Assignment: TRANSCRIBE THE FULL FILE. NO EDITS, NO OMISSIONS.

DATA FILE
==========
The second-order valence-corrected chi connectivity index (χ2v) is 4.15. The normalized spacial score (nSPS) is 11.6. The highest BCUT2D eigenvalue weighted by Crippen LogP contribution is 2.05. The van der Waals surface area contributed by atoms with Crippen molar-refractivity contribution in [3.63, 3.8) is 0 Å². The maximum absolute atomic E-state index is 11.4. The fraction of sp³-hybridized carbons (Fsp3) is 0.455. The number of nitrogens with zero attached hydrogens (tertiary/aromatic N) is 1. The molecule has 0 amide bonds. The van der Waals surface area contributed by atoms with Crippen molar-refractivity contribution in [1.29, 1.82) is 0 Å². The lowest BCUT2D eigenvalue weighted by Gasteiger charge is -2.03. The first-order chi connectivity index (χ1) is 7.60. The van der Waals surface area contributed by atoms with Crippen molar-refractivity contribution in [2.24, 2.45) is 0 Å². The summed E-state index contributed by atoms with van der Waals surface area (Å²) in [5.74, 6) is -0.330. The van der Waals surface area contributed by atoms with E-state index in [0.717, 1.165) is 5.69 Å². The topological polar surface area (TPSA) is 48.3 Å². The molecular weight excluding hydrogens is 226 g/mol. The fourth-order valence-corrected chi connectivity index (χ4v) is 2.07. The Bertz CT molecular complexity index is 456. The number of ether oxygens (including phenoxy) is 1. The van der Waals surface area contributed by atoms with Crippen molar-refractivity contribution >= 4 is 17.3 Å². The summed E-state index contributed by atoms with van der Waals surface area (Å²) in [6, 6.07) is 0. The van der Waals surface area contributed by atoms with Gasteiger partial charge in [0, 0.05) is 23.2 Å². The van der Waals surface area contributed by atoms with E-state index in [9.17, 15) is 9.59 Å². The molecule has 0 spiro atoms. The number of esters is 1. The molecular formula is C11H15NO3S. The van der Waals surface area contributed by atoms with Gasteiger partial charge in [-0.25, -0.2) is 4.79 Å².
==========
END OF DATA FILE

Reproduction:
The second-order valence-corrected chi connectivity index (χ2v) is 4.15. The normalized spacial score (nSPS) is 11.6. The highest BCUT2D eigenvalue weighted by Crippen LogP contribution is 2.05. The van der Waals surface area contributed by atoms with Crippen molar-refractivity contribution in [3.63, 3.8) is 0 Å². The maximum absolute atomic E-state index is 11.4. The fraction of sp³-hybridized carbons (Fsp3) is 0.455. The number of nitrogens with zero attached hydrogens (tertiary/aromatic N) is 1. The molecule has 0 amide bonds. The van der Waals surface area contributed by atoms with Crippen molar-refractivity contribution in [1.29, 1.82) is 0 Å². The lowest BCUT2D eigenvalue weighted by Gasteiger charge is -2.03. The first-order chi connectivity index (χ1) is 7.60. The van der Waals surface area contributed by atoms with Crippen molar-refractivity contribution in [2.24, 2.45) is 0 Å². The summed E-state index contributed by atoms with van der Waals surface area (Å²) in [5.74, 6) is -0.330. The van der Waals surface area contributed by atoms with E-state index in [0.717, 1.165) is 5.69 Å². The topological polar surface area (TPSA) is 48.3 Å². The molecular weight excluding hydrogens is 226 g/mol. The fourth-order valence-corrected chi connectivity index (χ4v) is 2.07. The Bertz CT molecular complexity index is 456. The number of ether oxygens (including phenoxy) is 1. The van der Waals surface area contributed by atoms with Crippen molar-refractivity contribution >= 4 is 17.3 Å². The summed E-state index contributed by atoms with van der Waals surface area (Å²) in [6, 6.07) is 0. The van der Waals surface area contributed by atoms with Gasteiger partial charge in [0, 0.05) is 23.2 Å². The van der Waals surface area contributed by atoms with E-state index in [9.17, 15) is 9.59 Å². The molecule has 0 spiro atoms. The number of esters is 1. The molecular formula is C11H15NO3S. The van der Waals surface area contributed by atoms with Gasteiger partial charge in [-0.25, -0.2) is 4.79 Å².